If it comes to the point where you’re clicking everything with everything else just to get a result you aren’t puzzling anymore, you’re guessing and too much guessing defeats the object. Something else I love is the way items combine. You don’t need to spend six hours fooling about in your inventory to see what works with what. If you have a set of items that solve a puzzle they’ll all appear next to each other in your radial and you’ll just use them. This is so much better than faffing about.
Speaking of radials, this game plays like a charm. Everything you do falls into a little radial menu. So for each hotspot you have the option to “talk”, (for people obviously,) “view” to get a description, “use,” for picking up items etc or go into your inventory and activate what you already have. It’s really that simple, everything else is point and click. These games are all about story so they don’t need complicated controls, Trüberbrook has nailed it with the interface.
As I mentioned earlier this game is a joy to behold. The graphics are beautifully drawn and each area has it’s own very distinctive feel. For me at least, it really was like playing through an episode of Tales of the Unexpected something that I really liked. The characters themselves have an animated feel to them, but not cartoony. I wouldn’t be surprised at all if some stop-motion work was done here. The characters have a sort the sort of 3D feel that isn’t rendered it’s like actual models have been used. Coming back to the level of detail the lip sync on the dialogue blew me away. You can’t always see the character’s mouths so this could have been something brushed over quite easily but no, detail is obviously everything. It really is remarkable.
So I have to have a few gripes, right? Not really. I noticed the odd spelling error in some of the written dialogue and by odd I mean like one or two little things. With the general level of perfection showing in this release this isn’t something I’m going to be complaining about. My only other tiny, gripe is that sometimes when your character touches something, a door for instance, their hand will actually go through it as opposed to opening it. I’m really picking holes now. I can’t think of anything else I didn’t like.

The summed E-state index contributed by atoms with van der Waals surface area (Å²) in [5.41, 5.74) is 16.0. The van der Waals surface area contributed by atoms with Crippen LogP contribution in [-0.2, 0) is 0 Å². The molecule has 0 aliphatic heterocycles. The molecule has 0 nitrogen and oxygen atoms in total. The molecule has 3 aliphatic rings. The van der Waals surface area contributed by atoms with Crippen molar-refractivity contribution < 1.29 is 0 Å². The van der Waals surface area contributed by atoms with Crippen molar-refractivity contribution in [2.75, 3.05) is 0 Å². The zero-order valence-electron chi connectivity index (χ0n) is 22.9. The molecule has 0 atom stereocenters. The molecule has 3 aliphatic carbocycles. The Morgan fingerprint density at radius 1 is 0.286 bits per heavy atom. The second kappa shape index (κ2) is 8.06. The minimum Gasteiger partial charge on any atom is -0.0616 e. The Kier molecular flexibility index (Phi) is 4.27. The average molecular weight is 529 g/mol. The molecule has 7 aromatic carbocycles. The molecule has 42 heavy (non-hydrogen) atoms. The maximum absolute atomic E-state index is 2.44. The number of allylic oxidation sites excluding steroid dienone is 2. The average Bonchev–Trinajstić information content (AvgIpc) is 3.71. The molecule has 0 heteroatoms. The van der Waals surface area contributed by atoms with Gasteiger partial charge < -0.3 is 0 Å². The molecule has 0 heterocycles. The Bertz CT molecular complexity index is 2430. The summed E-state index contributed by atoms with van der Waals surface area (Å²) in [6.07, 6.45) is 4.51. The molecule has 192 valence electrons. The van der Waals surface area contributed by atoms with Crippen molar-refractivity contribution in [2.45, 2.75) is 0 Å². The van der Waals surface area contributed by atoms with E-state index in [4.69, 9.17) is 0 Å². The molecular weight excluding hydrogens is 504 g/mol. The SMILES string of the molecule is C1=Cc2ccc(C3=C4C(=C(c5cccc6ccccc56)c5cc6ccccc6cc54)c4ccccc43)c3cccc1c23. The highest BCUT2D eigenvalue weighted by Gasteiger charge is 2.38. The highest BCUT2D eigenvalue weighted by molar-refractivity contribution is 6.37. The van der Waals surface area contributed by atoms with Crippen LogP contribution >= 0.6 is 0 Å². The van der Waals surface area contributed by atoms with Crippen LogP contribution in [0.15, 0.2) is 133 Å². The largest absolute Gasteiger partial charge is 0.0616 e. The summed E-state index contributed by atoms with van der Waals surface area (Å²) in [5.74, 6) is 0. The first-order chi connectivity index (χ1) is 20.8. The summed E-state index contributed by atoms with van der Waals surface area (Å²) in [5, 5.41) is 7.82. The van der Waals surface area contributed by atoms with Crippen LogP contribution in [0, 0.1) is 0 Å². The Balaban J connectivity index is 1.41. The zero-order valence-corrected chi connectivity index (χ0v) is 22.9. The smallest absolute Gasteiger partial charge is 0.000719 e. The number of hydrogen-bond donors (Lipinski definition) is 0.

I’m going to note this separately because I think it’s something that I’m unsure on. The voice acting initially comes over as a bit wooden in places. Normally I would see this as a fairly major put off point. The thing is, as you play into the game and hear more of the voice overs they really begin to fit the theme. I really warmed to the characters as I played through the game so I’m going to leave this to your own interpretation.
To sum up, if you love a good adventure this is one that is well worth taking part in. Trüberbrook has re-kindled a love that I had for the point and click adventure that I thought had pretty much died off. It just goes to show that this genre is not a thing of a by-gone age and that a story, if written well will always be immersive and timeless. I think people will be talking about this game in the future with the same fondness we talk about the Monkey Island and Broken Sword series’ today. If this style of gameplay is your thing you would be remiss not to get your hands on this title as soon as you finish reading this review. Incidentally I’m done now. Well go on then, get yourselves over to the Steam store and get playing!
This review is based on a retail copy of the game provided by the publisher.